National Recruitment specialist Pro-Force has been selected to pilot an innovative new Seasonal Workers Pilot (SWP) for Government, as part of plans to ensure the UK has enough labour to harvest the £1.5 billion worth of fruit and vegetables it grows each year.
Chief executive Matt Jarrett said Pro-Force’s selection as one of two operators running the two-year pilot is testament to its efforts within the recruitment industry to work on improvements that protect workers from the dangers of modern day slavery and other labour abuses.
He said the National Farmers Union had calculated that between 70,000 and 80,000 seasonal workers are need each year to harvest fresh produce in the UK, but that some 13% of positions went unfilled last year.
“Rising incomes within the EU, unfavourable exchange rates and recent uncertainty over the future have combined to make the UK a far less attractive destination for unskilled workers,” he explained. “This has had a direct impact on our fresh produce growers, impairing their ability pick produce and remain competitive in the international market.
“This pilot is aimed at addressing such shortfalls, attracting and managing workers from outside of the EU during the period before Brexit, while labour is still available from Europe.”
Mr Jarrett said that the Pro-Force proposals, accepted by the Defra and Home Office, had to clearly demonstrate how workers would be protected, migration managed and efficiencies maximised.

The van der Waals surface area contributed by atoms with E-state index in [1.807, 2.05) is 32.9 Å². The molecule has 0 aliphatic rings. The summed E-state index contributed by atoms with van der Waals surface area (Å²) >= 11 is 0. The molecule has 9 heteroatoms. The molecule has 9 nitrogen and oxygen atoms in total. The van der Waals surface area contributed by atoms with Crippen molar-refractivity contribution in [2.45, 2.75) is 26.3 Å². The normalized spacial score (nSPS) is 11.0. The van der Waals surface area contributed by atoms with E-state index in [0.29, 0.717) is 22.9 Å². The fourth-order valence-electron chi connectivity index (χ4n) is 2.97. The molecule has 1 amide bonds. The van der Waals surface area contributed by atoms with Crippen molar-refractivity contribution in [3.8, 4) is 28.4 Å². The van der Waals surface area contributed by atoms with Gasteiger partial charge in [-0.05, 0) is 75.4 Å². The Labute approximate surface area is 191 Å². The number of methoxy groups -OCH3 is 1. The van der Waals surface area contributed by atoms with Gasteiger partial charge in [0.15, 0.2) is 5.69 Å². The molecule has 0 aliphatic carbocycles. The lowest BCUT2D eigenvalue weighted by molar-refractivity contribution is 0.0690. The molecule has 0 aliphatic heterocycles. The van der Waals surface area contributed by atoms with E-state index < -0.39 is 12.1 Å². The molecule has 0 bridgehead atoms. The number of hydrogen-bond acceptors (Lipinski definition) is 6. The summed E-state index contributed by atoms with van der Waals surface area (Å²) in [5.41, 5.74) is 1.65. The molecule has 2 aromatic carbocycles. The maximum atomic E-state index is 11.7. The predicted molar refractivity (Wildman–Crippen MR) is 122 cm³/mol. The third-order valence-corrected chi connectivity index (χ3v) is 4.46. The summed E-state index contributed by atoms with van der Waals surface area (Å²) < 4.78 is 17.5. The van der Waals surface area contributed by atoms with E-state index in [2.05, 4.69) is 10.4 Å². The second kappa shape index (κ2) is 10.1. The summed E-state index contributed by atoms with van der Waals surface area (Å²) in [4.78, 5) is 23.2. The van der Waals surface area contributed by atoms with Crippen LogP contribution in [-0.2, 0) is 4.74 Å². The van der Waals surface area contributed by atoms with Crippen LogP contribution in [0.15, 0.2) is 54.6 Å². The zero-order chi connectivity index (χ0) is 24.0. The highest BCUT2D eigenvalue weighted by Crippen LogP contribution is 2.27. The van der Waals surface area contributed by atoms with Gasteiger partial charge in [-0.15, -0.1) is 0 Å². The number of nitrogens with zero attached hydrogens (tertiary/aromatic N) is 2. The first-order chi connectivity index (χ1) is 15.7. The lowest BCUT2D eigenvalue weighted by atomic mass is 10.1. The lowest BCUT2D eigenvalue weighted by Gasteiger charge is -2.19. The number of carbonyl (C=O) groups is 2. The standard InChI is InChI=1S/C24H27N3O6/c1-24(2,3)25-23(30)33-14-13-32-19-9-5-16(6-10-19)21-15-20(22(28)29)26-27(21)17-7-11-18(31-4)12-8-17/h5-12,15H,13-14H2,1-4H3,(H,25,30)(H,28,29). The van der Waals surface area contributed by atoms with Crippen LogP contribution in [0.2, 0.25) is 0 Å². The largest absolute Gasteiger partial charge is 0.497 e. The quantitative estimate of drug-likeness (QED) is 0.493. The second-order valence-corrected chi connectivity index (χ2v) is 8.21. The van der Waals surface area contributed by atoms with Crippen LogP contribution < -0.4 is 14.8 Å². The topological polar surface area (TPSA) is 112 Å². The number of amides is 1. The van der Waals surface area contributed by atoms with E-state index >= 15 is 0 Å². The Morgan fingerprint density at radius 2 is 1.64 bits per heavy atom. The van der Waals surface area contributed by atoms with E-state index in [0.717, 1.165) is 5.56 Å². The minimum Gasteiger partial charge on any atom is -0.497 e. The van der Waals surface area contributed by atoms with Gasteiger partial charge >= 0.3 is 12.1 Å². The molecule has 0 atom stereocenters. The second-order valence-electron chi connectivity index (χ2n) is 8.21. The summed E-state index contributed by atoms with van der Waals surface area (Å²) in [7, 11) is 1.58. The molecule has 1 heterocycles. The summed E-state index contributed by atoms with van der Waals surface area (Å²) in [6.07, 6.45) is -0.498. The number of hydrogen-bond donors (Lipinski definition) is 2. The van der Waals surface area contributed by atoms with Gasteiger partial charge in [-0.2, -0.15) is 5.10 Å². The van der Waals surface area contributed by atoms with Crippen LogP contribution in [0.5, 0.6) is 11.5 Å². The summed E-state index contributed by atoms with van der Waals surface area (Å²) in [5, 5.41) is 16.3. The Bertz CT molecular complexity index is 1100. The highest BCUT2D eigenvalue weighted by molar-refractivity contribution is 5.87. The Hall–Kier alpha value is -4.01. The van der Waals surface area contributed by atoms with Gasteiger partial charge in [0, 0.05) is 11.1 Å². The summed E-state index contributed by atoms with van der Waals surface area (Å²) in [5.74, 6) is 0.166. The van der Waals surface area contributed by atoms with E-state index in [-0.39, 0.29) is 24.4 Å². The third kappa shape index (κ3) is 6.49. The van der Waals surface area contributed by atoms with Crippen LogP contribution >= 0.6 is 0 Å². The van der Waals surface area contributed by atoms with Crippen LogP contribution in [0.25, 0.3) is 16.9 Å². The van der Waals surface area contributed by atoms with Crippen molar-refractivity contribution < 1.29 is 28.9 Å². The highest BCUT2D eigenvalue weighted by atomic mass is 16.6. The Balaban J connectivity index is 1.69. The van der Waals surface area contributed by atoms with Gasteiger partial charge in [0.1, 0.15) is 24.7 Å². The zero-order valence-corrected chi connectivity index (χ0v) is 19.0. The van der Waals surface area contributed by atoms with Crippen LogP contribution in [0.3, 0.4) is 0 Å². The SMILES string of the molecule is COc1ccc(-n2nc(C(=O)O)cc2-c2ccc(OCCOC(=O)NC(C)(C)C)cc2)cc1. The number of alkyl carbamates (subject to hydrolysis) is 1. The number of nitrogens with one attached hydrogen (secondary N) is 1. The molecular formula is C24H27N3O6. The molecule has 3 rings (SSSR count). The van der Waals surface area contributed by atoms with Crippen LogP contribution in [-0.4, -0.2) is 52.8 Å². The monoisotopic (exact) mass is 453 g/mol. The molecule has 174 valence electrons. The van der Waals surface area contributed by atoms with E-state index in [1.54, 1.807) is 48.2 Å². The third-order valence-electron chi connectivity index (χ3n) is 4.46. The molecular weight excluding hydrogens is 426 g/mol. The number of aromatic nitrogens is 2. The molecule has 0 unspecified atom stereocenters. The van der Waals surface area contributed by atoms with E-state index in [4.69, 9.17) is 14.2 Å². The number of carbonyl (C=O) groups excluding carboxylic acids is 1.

Ethical standards were a major part of the application, focusing particularly on quality of accommodation and processes so that any concerns from workers could be easily raised and quickly addressed.
“It has been a very thorough selection process, but these are strong areas for us. Over recent years we’ve been actively involved in developing new industry standards, working closely with the major retailers, the Fresh Produce Consortium, and The Association of Labour Providers.
“This has led to robust systems being implemented within Pro-Force to safeguard standards. Of particular importance are accommodation standards and ensuring that worker fees – where the worker pays to secure work – are abolished from our supply chains.
Mr Jarrett added: “Whilst the pilot only allows a limited number of visas – 2,500 in total – it will reach across England, Wales, Northern Ireland and Scotland. The ultimate aim of the scheme is to provide Government with the representative data and foundations for making informed decisions on how to potentially design a larger scheme beyond the two-year pilot.
“We look forward to working with Defra, the Home office and employers in the coming years to deliver a successful scheme.”
The development was also welcomed by the UK’s Association of Labour Providers (ALP), with chief executive David Camp saying he was pleased to see the progress made so far with the Seasonal Workers Pilot.
“Our labour supply surveys contributed to the overwhelming evidence data for the need to access new labour markets and the ALP made a strong case for a model seasonal workers scheme that was best delivered by labour providers and which protected the interests of the workers,” said Mr Camp.
“The Government’s focus on addressing modern slavery and other risks to workers’ welfare are welcome features of the Pilot. The ALP looks forward to supporting our members during the pilot and in seeing the scheme expand to address the scale of labour shortages faced by our industry.”
Workers or employers interested in finding out more about Pro-Force’s Seasonal Workers Pilot scheme should visit www.pro-force.co.uk